There is no doubt that vaccines are life-saving, and their development is one of the most important contributions to medical science in the past century. There are about a dozen regularly recommended adult vaccines, and kids in the US receive about 16 shots before the age of 2. New vaccines are being developed all the time.

With this year’s flu season just around the corner, a recent poll suggests that only 44% of parents have their children vaccinated against influenza. I decided to interview two pediatricians about the influenza vaccine, to find out more about it.

Dr. Ben Spitalnick is Assistant Clinical Professor, Mercer University School of Medicine, Savannah, Georgia. Dr. Stacy Stryer is Revolution Health’s pediatric specialist in private practice in Virginia. She offers a post-script at the end of the interview.

Dr. Val: What is the AAP’s current recommendation regarding vaccinating children against influenza?

Dr. Spitalnik: This is the first year that the AAP (as well as the ACIP) has recommended flu vaccination for all children age 6 months to age 18 years, regardless of whether or not they fall into the “high risk” medical categories that have been used as screening parameters in recent years.  In addition, they recommend vaccination of pregnant women and all health care providers.  Finally, they recommend vaccination of household contacts and out-of-home providers of all children under 5 years of age, and similar contacts of children older than 5 with high risk health conditions.

Dr. Val: What percent of parents vaccinate their children against influenza?

Dr. Spitalnik: While over 80% of parents recognize that there is an influenza vaccine available, data show that only about 44% of parents have had their child vaccinated against influenza in the past.  In addition, despite the AAP’s broader recommendations regarding flu vaccination, still less than half (about 48%) plan to vaccinate against the flu this coming year. While there are plenty of possible reasons why vaccination rates are so low, health providers owe it to their patients to continue to find ways to improve delivery of and education about the influenza vaccine.

Dr. Val: What did the National Parent-Child Survey uncover about parents’ attitudes towards flu vaccines?

Dr. Spitalnik: The National Parent-Child Survey certainly provided some eye-opening data.  While experts recognize that getting an annual flu vaccine is the single best way to protect yourself or your child from catching influenza, the survey shows that parents rank the flu vaccine sixth in importance to prevent the flu.  Specifically, parents in this survey believe that hand washing, adequate sleep, balanced diet, avoiding sick contacts, and taking vitamins are better ways to protect against the flu.  This helps emphasize the point that the health care community must continue to find ways to educate the public about influenza, and more importantly, its prevention.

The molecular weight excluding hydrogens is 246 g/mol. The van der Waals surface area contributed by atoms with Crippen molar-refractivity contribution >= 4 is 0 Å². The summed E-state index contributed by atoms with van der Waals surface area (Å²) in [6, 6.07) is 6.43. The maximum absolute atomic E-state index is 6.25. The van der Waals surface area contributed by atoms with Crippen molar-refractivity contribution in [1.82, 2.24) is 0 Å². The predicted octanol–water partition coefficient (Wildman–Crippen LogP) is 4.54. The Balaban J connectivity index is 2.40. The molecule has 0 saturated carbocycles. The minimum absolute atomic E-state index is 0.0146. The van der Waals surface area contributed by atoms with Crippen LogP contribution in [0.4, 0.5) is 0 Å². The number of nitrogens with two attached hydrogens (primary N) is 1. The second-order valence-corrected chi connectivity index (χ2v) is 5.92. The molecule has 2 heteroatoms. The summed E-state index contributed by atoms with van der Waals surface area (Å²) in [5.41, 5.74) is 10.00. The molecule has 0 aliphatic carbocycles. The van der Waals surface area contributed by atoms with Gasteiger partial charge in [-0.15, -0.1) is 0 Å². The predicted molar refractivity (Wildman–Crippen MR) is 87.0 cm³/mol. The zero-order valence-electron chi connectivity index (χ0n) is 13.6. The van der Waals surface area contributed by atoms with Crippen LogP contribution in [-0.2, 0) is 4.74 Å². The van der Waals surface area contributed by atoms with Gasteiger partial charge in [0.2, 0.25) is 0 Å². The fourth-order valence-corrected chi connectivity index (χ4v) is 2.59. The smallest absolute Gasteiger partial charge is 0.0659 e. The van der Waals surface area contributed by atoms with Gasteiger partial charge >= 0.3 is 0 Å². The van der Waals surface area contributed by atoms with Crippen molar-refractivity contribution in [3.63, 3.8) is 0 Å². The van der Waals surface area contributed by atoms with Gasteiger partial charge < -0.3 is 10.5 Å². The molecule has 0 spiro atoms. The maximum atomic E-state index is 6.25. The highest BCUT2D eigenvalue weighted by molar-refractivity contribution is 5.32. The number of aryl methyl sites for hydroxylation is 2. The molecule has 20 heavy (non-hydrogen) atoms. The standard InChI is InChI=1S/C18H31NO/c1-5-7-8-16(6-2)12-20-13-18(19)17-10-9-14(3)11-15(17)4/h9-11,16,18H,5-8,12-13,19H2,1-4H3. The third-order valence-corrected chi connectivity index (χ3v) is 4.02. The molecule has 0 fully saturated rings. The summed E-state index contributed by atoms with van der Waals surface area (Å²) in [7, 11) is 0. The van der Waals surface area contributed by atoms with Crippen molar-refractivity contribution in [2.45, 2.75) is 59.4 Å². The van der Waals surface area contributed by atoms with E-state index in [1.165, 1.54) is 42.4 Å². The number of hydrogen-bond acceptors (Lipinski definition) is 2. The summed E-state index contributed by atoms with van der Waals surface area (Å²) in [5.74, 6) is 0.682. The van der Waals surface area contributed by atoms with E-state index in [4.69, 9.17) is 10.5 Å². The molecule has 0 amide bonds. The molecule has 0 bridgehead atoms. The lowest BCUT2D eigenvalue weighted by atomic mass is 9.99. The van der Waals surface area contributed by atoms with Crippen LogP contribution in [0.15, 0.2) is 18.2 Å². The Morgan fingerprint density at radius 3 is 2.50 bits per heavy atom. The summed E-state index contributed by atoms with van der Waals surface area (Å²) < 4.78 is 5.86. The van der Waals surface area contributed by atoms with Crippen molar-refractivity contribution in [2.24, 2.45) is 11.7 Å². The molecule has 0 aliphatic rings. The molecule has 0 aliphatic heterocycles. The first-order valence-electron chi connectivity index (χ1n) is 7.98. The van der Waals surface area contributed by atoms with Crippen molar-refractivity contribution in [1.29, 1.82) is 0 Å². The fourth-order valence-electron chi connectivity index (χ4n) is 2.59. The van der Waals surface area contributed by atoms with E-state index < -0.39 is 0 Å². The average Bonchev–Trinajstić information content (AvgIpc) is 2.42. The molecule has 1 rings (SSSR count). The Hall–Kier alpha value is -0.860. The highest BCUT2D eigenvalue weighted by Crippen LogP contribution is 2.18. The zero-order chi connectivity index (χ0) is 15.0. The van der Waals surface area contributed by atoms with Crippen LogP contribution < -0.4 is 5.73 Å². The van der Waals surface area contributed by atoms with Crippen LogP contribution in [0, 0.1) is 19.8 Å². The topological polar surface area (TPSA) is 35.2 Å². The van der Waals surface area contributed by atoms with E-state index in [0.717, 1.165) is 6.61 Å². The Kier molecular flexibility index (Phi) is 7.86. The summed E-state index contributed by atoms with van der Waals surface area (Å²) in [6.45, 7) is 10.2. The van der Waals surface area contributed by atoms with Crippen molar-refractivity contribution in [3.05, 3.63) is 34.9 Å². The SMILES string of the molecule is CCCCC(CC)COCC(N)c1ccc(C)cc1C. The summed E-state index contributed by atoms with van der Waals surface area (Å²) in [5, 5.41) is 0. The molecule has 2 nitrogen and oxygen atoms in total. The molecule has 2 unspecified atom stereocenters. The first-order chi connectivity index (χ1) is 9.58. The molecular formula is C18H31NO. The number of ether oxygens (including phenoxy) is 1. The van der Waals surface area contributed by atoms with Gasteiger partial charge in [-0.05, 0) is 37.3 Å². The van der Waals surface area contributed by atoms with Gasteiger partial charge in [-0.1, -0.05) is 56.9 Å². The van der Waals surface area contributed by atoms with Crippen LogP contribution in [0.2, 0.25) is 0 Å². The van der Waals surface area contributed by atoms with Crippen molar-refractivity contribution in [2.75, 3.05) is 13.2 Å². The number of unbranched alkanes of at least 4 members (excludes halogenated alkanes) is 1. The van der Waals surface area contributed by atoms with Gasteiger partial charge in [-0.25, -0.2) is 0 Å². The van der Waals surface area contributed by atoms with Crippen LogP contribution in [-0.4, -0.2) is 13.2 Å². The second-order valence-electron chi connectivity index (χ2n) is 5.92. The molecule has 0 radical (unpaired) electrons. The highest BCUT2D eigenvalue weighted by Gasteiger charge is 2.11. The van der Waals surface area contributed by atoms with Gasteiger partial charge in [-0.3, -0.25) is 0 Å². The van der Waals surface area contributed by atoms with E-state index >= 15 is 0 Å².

Dr. Val: If someone has the flu, how can they help to prevent their child from getting it?

Dr. Spitalnik: Chances are this year, as with most years, almost every child will be in close contact with someone that has the flu.  While hand washing, avoiding sick contacts, and getting adequate rest and nutrition may help against the flu, the single most effective way to prevent a child from getting the flu is having the child vaccinated.  While protection after vaccination is fairly quick, it is not instantaneous, so waiting until your child is exposed to the flu is not the best approach.  Instead, follow the recommendations of your health care provider and get vaccinated at the right time, and don’t wait until it may be too late.

Dr. Val: How dangerous is the flu virus to children? Are there any subgroups of children at higher risk?

Dr. Spitalnik: The flu is a significant danger to children, though the public doesn’t seem to appreciate the risk, which could be why vaccination rates are so low.  While many feel the flu is nothing more than a severe form of the “common cold”, in reality it can lead to very high fever, dehydration, pneumonia, and can even be fatal.  In fact, Influenza is the single leading cause of vaccine-preventable disease in the U.S., with estimates between 15 million and 60 million cases in the US a year among all age groups.  Influenza leads to 200,000 hospitalizations and about 36,000 deaths a year in the U.S., mostly in infants and the elderly.